Female-fronted band Skating Polly to play Philadelphia on May 20.
Skating Polly doesn't take many names. But they do kick lots of butt.
The ugly-pop band – led by stepsisters – will put their deadly karate on display at Kung Fu Necktie in Philadelphia on Saturday.
The family band was founded in Oklahoma in 2009 by stepsisters and multi-instrumentalists Peyton Bighorse and Kelli Mayo. Earlier this year, the band grew into a trio, as the girls officially enlisted their brother, Kurtis Mayo.
Skating Polly's latest project is the EP “New Trick,” which dropped in spring.
What influence has Oklahoma had on your music?
KELLI MAYO: Growing up there made it very natural to write loud messy punk music. The scene there wasn't really separated by genre. There wasn't one sound that everyone was sounding like. We would play shows with rappers, folk artists, shoe-gaze bands, hardcore bands, psychedelic bands, all sorts and it didn't seem out of place.
So because of that we were able to just be who we wanted to be and didn't worry about matching a scene’s sound; and also I think we were inspired, especially performance-wise, by genres most would consider pretty separate from the bands we get lumped in with.
I also think growing up in a red state made liberal causes feel more important. We had one of the worst governors in the country and she was always finding ways to screw people over so that the fossil fuel industry could have more tax breaks. Maybe that added to a feeling that we should rebel in some way.
Where does the name Skating Polly come from?
PEYTON BIGHORSE: We were trying to come up with a name that could represent both of us, so originally it was “sKatingPolly,” with the weird capitalization and it ran all together. The K stood for Kelli and the P for Peyton.
How would you describe “New Trick?”
PEYTON BIGHORSE: It’s different than anything we’ve released before. We wrote and recorded the songs with Nina Gordon and Louise Post of Veruca Salt, so their input played a big part in it. So did the producer Brad Wood. It’s poppier and more polished, but I think it still has the same rawness that’s always in our music.
What are some of the sacrifices you've had to make to get to where you're at?
PEYTON BIGHORSE: We don’t have as much of a social life as a lot of people, I think; not to say we don’t have one at all, but we spend most of our time together down in our bedroom or practice space. But the thing is it doesn’t really feel like a huge sacrifice because we've always been each other’s best friends and a lot of the other closest, most supportive, reliable, sincere friends are friends we've made through the band.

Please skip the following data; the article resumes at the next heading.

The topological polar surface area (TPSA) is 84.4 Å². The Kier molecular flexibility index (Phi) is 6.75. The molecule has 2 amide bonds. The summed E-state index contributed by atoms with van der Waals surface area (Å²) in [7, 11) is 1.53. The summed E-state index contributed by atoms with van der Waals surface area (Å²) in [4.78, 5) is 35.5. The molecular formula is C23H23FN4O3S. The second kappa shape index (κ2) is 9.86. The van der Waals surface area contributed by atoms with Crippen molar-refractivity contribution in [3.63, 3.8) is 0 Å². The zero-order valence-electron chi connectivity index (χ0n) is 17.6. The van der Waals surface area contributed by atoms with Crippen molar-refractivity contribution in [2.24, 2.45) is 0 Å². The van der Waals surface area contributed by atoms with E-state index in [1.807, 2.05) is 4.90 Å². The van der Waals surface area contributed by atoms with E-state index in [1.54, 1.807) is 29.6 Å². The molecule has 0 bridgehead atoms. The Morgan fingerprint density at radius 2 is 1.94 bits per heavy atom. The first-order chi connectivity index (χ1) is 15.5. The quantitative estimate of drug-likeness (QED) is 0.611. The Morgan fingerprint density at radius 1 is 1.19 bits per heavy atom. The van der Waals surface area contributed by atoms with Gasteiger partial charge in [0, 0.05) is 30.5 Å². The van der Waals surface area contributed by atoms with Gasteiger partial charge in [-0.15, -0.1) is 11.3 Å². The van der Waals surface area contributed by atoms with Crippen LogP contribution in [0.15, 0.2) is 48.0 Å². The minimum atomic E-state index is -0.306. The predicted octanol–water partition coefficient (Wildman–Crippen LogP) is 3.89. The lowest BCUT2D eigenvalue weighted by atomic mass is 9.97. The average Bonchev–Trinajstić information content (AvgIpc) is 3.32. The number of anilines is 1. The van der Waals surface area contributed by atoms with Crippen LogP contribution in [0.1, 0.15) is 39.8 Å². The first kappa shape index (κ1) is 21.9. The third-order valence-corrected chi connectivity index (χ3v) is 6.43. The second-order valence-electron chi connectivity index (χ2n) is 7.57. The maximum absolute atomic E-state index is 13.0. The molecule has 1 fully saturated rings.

KELLI MAYO: We’ve lost lots of sleep, missed out on some events - although we've also attended lots of our favorite concerts because of SP - and family/friend gatherings. Really, the band is at the center of my heart; and because of that, all the sacrifices seem insignificant.
What does your brother bring to the band?
PEYTON BIGHORSE: With three people we sound heavier live. He’s a really powerful drummer. And he’s always brought a lot to the band, even before he joined. We would turn to him when we were stuck on a part of a song or to hear his opinion on lyrics. It’s great having him as an official member. We’re working on new songs that would sound incomplete if we still just had two people.
What's something a lot of your fans don't know about you?
KELLI MAYO: We're pretty big graphic novel/comic nerds. Matter of fact, we're nerdy about lots of TV too like “Game Of Thrones,” “Westworld,” “South Park,” “Rick and Morty,” and “Doctor Who.”
PEYTON BIGHORSE: I really can’t stand the song "Spoonman" by Soundgarden. I don’t hate the band in general or anything, but that song drives me nuts. Kelli is always trying to find ways to trick me into listening to it, or some weird remix of it.
What's a question you wish more people would ask you?
KELLI MAYO: Maybe people could ask about our album artwork more. We always put so much thought into it and are very proud of it. Also, I love getting to praise the artists and photographers we've collaborated with. Speaking of that, the photos on "New Trick" were taken by the punk photographer and co-founder of Slash magazine Melanie Nissen. And Peyton created the etching on the back of the album.